At MedCenter TMJ, it is Dr. Auvenshine’s goal to educate his patients so that patients can make informed decisions and better understand their unique problems and treatment solutions. At any time, please feel free to ask Dr. Auvenshine or our staff questions regarding your care. In addition, you may submit questions to Dr. Auvenshine via e-mail at firstname.lastname@example.org and he will gladly address your question on this website.
By Dr. Ronald Auvenshine
The terms of definition of the field of TMD and orofacial pain have gone through several changes over the years. I have actively been involved in the treatment of TMD since 1971. At that time it was simply referred to as TMJ. Later, as we began to further define the various causes of TMJ problems, there was a need to further sub-classify each of the conditions into it’s own category. The field of dentistry has struggled with the naming of the umbrella term for TMJ problems and still is in the process of refining and standardizing the nomenclature of the field. I personally prefer the umbrella term Craniomandibular Disorders. However, I am in the minority.
It is not uncommon for a patient to come to their dentist or physician and say, “I think I have TMJ.” Sometimes they are told, “Like the knee you actually have two TMJ’s.” When we refer to temporomandibular disorders, the reference is anything that involves the function, integrity, and the stabilization of the temporomandibular joints.
Any degenerative or traumatic event that can destroy other joints can also affect the temporomandibular joints. Therefore, all of the various forms of arthritis are found within the temporomandibular joints. Osteoarthritis is most often due to the aging process. Secondary Arthritis is most often the result of trauma. Rheumatoid Arthritis, which is thought to be an autoimmune disease, can attack the temporomandibular joints as it does other weight bearing joints in the body. All of these degenerative diseases have less effect on the TMJ if detected early in their development.
Temporomandibular Disorders can be subdivided into extracapsular and intracapsular disorders. Extracapsular means that there may be muscle tension or pressure on the joint, but the joint itself is healthy and all the anatomical parts are in place. This is referred to as a Myofascial Pain. If, however, there is an internal problem of the TMJ, this is referred to as an intracapsular problem. Intracapsular problems can be anything from displacement of the intercartilaginous disc, or any degenerative change, which may have affected the joint.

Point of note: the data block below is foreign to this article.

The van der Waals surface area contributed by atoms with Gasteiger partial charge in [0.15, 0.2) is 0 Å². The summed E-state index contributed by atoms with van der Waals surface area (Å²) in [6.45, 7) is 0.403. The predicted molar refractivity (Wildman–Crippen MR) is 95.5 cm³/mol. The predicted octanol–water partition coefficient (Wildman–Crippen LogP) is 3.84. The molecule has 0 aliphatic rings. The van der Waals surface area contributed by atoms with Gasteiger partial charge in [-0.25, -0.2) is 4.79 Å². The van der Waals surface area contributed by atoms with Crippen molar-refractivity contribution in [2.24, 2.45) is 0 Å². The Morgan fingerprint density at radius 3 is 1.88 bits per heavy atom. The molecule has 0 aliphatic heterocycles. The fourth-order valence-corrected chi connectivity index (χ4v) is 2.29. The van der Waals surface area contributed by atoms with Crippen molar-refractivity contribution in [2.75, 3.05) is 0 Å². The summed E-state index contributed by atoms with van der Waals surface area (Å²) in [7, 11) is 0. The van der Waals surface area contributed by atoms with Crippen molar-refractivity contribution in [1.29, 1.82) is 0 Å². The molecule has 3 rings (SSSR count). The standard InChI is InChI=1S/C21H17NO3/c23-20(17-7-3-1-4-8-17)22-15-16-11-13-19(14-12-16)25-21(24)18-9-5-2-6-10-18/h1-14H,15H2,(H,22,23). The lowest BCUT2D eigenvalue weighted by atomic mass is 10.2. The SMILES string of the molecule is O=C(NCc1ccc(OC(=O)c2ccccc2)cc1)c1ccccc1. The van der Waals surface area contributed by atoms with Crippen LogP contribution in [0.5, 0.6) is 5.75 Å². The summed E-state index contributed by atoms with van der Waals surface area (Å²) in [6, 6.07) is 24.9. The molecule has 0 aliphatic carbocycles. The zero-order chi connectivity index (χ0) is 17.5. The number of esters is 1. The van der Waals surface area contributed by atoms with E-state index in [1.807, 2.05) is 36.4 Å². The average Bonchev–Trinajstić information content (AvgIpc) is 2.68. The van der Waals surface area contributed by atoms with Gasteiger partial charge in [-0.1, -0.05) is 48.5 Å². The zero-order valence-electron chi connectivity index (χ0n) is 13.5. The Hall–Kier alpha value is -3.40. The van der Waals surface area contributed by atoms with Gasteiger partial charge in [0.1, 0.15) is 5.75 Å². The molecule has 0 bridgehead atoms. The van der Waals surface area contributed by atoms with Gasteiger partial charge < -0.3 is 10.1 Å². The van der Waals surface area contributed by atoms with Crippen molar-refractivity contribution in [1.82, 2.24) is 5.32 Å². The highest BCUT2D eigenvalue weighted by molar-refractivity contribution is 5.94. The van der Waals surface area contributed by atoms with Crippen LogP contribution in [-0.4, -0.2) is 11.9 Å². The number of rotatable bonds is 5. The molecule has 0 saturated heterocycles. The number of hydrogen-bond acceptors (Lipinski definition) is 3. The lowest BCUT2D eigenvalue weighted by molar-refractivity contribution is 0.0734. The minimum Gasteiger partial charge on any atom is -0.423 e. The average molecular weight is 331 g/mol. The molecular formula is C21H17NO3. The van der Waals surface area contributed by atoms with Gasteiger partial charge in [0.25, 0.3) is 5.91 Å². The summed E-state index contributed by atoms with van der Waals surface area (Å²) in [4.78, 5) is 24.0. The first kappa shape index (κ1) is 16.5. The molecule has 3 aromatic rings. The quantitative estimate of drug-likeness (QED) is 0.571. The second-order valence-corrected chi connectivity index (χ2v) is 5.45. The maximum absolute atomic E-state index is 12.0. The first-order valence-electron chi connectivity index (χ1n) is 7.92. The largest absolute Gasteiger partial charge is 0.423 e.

In addition to the classification of intracapsular, and extracapsular, there is a third category of facial pain for which a patient will seek treatment. This category is referred to as Orofacial Pain of non-TMD origin. Such things as trigeminal neuralgia, migraine headache, neuritis, continuous pain disorder, and reflex sympathetic dystrophy are categories of this classification.
Acute vs. Chronic Pain
By Dr. Ronald Auvenshine
In pain medicine, one of the classification systems is based on the length of time the pain has been present. If a person experiences pain within the first six-month period, it is referred to as acute pain. If the pain persists beyond six months, the patient is now classified as having chronic pain.
Chronic Pain Disorder can vary in severity from mild to moderate to severe pain. If the pain persists for a long time, more than likely the pain will not go away without some form of treatment. Outcomes are better for acute pain than for chronic pain. However, our special interest is helping the chronic pain patient feel relief and improve their quality of life. Not all head pain is of TMJ origin; however, current research substantiates the fact that Tension- type Headaches are the most prevalent of all headache types. Even though the migraine headache is the most severe and debilitating type of headache and the one for which a person will most often seek medical treatment, the Tension- type Headache or chronic daily headache is the most prevalent. Current medical research indicates that TMD is a major part of the Tension- type Headache.
Since there is nothing built into the system of jaw function to favor muscle relaxation, the patient who suffers from painful TMD must seek the treatment of a dentist who is knowledgeable in treatment techniques and appliance design to help the ailing system recover so that the pain can be controlled.
If left untreated, the pain progresses from mild, to moderate, to severe. It has been my experience over the years that the pain can become so debilitating that suicidal thoughts begin to be experienced by the chronic pain sufferer. This is why early detection and treatment is so important.